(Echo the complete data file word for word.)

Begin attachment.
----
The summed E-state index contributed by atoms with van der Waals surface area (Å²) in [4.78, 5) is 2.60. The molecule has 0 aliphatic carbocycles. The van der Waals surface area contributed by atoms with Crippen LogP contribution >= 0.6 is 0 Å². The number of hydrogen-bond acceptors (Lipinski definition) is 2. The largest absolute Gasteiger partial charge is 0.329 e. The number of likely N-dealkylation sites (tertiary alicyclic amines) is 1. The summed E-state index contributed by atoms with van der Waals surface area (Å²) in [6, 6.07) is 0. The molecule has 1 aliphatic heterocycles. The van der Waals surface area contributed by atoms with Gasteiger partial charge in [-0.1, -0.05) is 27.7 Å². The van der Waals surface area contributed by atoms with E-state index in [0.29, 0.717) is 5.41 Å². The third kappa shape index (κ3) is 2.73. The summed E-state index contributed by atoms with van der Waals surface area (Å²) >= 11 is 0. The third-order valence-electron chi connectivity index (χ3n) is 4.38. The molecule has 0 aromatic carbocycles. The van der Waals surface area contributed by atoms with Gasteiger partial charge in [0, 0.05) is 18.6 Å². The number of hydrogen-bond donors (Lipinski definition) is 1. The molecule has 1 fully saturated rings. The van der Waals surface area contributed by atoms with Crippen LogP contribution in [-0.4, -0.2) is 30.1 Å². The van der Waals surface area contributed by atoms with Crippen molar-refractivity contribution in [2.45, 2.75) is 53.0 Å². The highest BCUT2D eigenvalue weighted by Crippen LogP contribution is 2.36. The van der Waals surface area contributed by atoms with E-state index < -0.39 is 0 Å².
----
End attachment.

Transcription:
The summed E-state index contributed by atoms with van der Waals surface area (Å²) in [4.78, 5) is 2.60. The molecule has 0 aliphatic carbocycles. The van der Waals surface area contributed by atoms with Crippen LogP contribution >= 0.6 is 0 Å². The number of hydrogen-bond acceptors (Lipinski definition) is 2. The largest absolute Gasteiger partial charge is 0.329 e. The number of likely N-dealkylation sites (tertiary alicyclic amines) is 1. The summed E-state index contributed by atoms with van der Waals surface area (Å²) in [6, 6.07) is 0. The molecule has 1 aliphatic heterocycles. The van der Waals surface area contributed by atoms with Gasteiger partial charge in [-0.1, -0.05) is 27.7 Å². The van der Waals surface area contributed by atoms with E-state index in [0.29, 0.717) is 5.41 Å². The third kappa shape index (κ3) is 2.73. The summed E-state index contributed by atoms with van der Waals surface area (Å²) >= 11 is 0. The third-order valence-electron chi connectivity index (χ3n) is 4.38. The molecule has 0 aromatic carbocycles. The van der Waals surface area contributed by atoms with Gasteiger partial charge in [0, 0.05) is 18.6 Å². The number of hydrogen-bond donors (Lipinski definition) is 1. The molecule has 1 fully saturated rings. The van der Waals surface area contributed by atoms with Crippen LogP contribution in [-0.4, -0.2) is 30.1 Å². The van der Waals surface area contributed by atoms with Crippen molar-refractivity contribution in [2.45, 2.75) is 53.0 Å². The highest BCUT2D eigenvalue weighted by Crippen LogP contribution is 2.36. The van der Waals surface area contributed by atoms with E-state index < -0.39 is 0 Å².